The Assassination of Dr. Martin L. King, Jr.

Dr. James Haney

Twenty-five years after the assassination of Martin L. King there are still more questions than answers concerning his death.  I recently interviewed Dr. Lewis Baldwin, associate professor of religious studies at Vanderbilt University, and Anna Ray, the former wife of convicted killer James Earl Ray, concerning King's death.
King was assassinated on April 4, 1968, and Baldwin believes the events leading up to his assassination are critical in determining why he was killed.  Over the last several years Baldwin has written extensively on the life and death of King.  Says Baldwin: "I think that if you are going to talk about the events leading up to the assassination, you must talk about the radicalization of Dr. King during the last three years of his life, from 1965 to 1968." King became more radical in two respects: "First, his vision of the 'ideal' society became  more comprehensive, and second, his methods for achieving this society changed."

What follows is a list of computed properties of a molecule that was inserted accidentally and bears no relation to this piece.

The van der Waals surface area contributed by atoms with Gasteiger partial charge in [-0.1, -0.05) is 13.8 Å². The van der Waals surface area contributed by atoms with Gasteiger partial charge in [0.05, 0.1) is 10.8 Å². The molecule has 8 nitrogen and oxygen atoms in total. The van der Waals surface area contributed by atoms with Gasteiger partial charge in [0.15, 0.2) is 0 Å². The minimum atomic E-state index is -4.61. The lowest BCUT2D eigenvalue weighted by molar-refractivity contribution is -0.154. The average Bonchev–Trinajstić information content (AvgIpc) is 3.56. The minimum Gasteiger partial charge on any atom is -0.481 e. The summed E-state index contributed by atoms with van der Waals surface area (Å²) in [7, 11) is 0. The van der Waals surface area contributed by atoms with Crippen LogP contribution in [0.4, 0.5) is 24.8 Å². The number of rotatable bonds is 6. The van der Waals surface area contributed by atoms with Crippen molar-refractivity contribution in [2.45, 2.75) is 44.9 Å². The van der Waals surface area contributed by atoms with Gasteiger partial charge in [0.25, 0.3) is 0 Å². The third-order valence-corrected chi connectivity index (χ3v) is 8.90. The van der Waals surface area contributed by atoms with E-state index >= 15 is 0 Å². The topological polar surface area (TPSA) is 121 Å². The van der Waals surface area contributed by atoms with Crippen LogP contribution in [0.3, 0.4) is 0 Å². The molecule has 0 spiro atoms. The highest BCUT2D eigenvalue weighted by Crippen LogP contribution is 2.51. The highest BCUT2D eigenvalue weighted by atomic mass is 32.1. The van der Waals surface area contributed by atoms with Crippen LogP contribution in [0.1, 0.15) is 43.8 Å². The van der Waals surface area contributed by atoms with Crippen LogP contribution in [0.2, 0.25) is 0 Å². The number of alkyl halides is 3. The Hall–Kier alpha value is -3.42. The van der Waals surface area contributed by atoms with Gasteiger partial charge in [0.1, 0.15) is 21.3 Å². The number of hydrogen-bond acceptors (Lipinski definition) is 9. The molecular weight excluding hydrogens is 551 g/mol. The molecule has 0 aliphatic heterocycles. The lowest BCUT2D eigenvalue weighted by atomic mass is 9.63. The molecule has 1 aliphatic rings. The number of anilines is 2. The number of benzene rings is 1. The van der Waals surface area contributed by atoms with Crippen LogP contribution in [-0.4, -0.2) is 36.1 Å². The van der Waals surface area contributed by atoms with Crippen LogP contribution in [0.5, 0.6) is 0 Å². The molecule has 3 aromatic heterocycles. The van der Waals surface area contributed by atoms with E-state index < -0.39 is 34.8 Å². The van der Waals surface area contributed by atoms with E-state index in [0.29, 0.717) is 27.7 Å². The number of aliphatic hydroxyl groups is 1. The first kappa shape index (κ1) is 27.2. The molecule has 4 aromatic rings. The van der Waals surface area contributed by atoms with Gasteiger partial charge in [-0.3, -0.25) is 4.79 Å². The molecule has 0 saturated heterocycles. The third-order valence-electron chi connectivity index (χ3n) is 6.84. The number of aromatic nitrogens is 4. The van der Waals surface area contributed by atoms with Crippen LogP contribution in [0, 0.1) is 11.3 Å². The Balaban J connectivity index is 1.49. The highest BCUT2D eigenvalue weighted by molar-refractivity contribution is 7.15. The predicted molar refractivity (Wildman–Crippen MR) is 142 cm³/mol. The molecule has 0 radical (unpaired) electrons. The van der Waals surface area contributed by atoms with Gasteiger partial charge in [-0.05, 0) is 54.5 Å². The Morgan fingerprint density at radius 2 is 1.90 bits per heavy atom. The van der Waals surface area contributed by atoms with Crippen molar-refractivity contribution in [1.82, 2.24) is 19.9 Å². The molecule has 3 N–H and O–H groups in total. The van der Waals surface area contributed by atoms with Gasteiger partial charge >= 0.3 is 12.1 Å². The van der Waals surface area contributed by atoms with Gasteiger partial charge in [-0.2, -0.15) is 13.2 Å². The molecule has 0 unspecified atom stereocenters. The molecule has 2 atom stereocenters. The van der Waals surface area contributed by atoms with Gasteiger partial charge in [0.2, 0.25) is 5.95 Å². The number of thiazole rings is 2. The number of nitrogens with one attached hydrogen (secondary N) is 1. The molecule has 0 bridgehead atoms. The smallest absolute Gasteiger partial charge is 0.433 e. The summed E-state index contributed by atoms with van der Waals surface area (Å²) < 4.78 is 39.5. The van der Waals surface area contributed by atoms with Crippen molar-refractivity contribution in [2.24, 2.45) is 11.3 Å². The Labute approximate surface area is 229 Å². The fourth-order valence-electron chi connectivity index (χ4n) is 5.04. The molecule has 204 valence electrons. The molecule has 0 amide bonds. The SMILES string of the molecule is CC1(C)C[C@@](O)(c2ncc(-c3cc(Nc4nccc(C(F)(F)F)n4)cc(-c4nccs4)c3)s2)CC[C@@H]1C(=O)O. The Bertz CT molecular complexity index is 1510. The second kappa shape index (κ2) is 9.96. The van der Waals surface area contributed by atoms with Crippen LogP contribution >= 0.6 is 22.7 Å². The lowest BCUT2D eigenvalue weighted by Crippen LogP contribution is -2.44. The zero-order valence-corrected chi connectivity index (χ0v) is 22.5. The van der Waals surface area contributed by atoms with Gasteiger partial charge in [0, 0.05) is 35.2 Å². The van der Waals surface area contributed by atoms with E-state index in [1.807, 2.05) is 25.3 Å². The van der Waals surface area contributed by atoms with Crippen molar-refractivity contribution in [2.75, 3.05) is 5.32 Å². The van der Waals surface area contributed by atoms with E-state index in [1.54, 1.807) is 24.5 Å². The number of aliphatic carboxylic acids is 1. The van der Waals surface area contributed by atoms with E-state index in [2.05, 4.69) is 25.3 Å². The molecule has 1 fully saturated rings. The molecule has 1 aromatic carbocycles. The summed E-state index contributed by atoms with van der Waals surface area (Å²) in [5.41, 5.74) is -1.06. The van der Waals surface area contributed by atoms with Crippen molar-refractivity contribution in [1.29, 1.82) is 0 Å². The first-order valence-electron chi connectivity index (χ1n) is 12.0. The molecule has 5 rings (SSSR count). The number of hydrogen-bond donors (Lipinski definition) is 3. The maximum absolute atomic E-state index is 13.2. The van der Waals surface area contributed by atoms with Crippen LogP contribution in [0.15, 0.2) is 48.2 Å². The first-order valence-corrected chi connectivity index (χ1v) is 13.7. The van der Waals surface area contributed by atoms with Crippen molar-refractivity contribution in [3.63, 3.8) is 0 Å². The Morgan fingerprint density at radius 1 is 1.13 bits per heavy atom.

King's vision of a just society moved beyond an integrated society through designation for blacks in the South to one in which there would be a "completely democratic society for all Americans.  Second, he moved beyond the philosophy of nonviolence and direct action to call for massive civil disobedience and nonviolent sabotage during the final years before his assassination."
Baldwin contends that this "radicalization" of King's philosophy served as the basis for his assassination in Memphis.  "He began to call for a restructuring of society, the restructuring of the capitalistic system in the interest of the poor.  He also attacked U.S. involvement in Vietnam."